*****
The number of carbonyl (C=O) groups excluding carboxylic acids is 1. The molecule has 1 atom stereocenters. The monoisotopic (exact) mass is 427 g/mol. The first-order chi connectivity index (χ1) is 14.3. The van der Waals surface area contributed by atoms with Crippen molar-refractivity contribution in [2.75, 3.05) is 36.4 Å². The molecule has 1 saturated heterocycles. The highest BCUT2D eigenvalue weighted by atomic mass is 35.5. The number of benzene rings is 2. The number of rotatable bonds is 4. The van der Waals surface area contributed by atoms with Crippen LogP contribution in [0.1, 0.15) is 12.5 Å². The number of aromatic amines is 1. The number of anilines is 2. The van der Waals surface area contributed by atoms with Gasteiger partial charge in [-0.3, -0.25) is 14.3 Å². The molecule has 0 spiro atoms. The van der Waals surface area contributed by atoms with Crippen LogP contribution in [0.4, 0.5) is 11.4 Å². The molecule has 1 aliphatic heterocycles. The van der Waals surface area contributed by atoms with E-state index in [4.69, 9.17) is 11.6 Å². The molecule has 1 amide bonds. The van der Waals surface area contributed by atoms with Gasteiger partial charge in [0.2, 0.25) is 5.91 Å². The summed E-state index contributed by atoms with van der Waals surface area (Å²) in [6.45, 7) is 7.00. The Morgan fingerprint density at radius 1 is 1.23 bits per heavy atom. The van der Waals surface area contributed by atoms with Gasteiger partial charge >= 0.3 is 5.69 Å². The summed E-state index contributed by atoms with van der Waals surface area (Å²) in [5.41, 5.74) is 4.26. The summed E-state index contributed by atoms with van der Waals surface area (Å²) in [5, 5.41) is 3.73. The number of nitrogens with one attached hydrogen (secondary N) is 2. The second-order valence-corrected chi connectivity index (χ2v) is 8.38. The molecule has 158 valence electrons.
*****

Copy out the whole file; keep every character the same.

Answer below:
The number of carbonyl (C=O) groups excluding carboxylic acids is 1. The molecule has 1 atom stereocenters. The monoisotopic (exact) mass is 427 g/mol. The first-order chi connectivity index (χ1) is 14.3. The van der Waals surface area contributed by atoms with Crippen molar-refractivity contribution in [2.75, 3.05) is 36.4 Å². The molecule has 1 saturated heterocycles. The highest BCUT2D eigenvalue weighted by atomic mass is 35.5. The number of benzene rings is 2. The number of rotatable bonds is 4. The van der Waals surface area contributed by atoms with Crippen LogP contribution in [0.1, 0.15) is 12.5 Å². The number of aromatic amines is 1. The number of anilines is 2. The van der Waals surface area contributed by atoms with Gasteiger partial charge in [-0.3, -0.25) is 14.3 Å². The molecule has 0 spiro atoms. The van der Waals surface area contributed by atoms with Crippen LogP contribution in [0.4, 0.5) is 11.4 Å². The molecule has 1 aliphatic heterocycles. The van der Waals surface area contributed by atoms with E-state index in [4.69, 9.17) is 11.6 Å². The molecule has 1 amide bonds. The van der Waals surface area contributed by atoms with Gasteiger partial charge in [0.2, 0.25) is 5.91 Å². The summed E-state index contributed by atoms with van der Waals surface area (Å²) in [6.45, 7) is 7.00. The Morgan fingerprint density at radius 1 is 1.23 bits per heavy atom. The van der Waals surface area contributed by atoms with Gasteiger partial charge >= 0.3 is 5.69 Å². The summed E-state index contributed by atoms with van der Waals surface area (Å²) in [5.41, 5.74) is 4.26. The summed E-state index contributed by atoms with van der Waals surface area (Å²) in [5, 5.41) is 3.73. The number of nitrogens with one attached hydrogen (secondary N) is 2. The second-order valence-corrected chi connectivity index (χ2v) is 8.38. The molecule has 158 valence electrons.